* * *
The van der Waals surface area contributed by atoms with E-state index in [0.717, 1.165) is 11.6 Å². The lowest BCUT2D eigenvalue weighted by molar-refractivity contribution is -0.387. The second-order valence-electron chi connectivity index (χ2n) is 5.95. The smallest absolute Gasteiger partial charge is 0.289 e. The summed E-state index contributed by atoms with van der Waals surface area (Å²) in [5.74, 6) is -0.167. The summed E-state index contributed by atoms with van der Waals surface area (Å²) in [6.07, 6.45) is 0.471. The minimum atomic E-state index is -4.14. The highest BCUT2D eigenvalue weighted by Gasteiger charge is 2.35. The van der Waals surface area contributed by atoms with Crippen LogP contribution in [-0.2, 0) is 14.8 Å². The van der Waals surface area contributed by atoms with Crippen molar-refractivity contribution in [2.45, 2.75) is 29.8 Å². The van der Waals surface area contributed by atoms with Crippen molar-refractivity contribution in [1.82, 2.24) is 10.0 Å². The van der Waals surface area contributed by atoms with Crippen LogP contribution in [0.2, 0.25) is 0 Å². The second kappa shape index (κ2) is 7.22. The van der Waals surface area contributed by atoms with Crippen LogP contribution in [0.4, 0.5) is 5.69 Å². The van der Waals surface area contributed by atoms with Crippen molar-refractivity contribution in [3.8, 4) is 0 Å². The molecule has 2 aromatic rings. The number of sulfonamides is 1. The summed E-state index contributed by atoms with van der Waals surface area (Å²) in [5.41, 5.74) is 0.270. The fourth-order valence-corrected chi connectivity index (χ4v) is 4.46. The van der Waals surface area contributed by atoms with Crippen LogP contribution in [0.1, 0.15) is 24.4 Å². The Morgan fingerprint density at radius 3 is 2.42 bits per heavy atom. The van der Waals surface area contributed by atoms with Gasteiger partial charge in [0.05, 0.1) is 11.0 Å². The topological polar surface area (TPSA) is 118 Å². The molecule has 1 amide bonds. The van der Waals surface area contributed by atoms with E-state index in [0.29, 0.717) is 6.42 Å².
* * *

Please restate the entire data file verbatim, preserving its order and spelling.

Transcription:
The van der Waals surface area contributed by atoms with E-state index in [0.717, 1.165) is 11.6 Å². The lowest BCUT2D eigenvalue weighted by molar-refractivity contribution is -0.387. The second-order valence-electron chi connectivity index (χ2n) is 5.95. The smallest absolute Gasteiger partial charge is 0.289 e. The summed E-state index contributed by atoms with van der Waals surface area (Å²) in [5.74, 6) is -0.167. The summed E-state index contributed by atoms with van der Waals surface area (Å²) in [6.07, 6.45) is 0.471. The minimum atomic E-state index is -4.14. The highest BCUT2D eigenvalue weighted by Gasteiger charge is 2.35. The van der Waals surface area contributed by atoms with Crippen LogP contribution in [-0.2, 0) is 14.8 Å². The van der Waals surface area contributed by atoms with Crippen molar-refractivity contribution in [2.45, 2.75) is 29.8 Å². The van der Waals surface area contributed by atoms with Crippen molar-refractivity contribution in [1.82, 2.24) is 10.0 Å². The van der Waals surface area contributed by atoms with Crippen LogP contribution in [0.2, 0.25) is 0 Å². The second kappa shape index (κ2) is 7.22. The van der Waals surface area contributed by atoms with Crippen LogP contribution in [0.4, 0.5) is 5.69 Å². The van der Waals surface area contributed by atoms with Crippen molar-refractivity contribution in [3.8, 4) is 0 Å². The molecule has 2 aromatic rings. The number of sulfonamides is 1. The summed E-state index contributed by atoms with van der Waals surface area (Å²) in [5.41, 5.74) is 0.270. The fourth-order valence-corrected chi connectivity index (χ4v) is 4.46. The van der Waals surface area contributed by atoms with Crippen LogP contribution in [0.1, 0.15) is 24.4 Å². The Morgan fingerprint density at radius 3 is 2.42 bits per heavy atom. The van der Waals surface area contributed by atoms with Gasteiger partial charge in [0.05, 0.1) is 11.0 Å². The topological polar surface area (TPSA) is 118 Å². The molecule has 1 amide bonds. The van der Waals surface area contributed by atoms with E-state index in [0.29, 0.717) is 6.42 Å².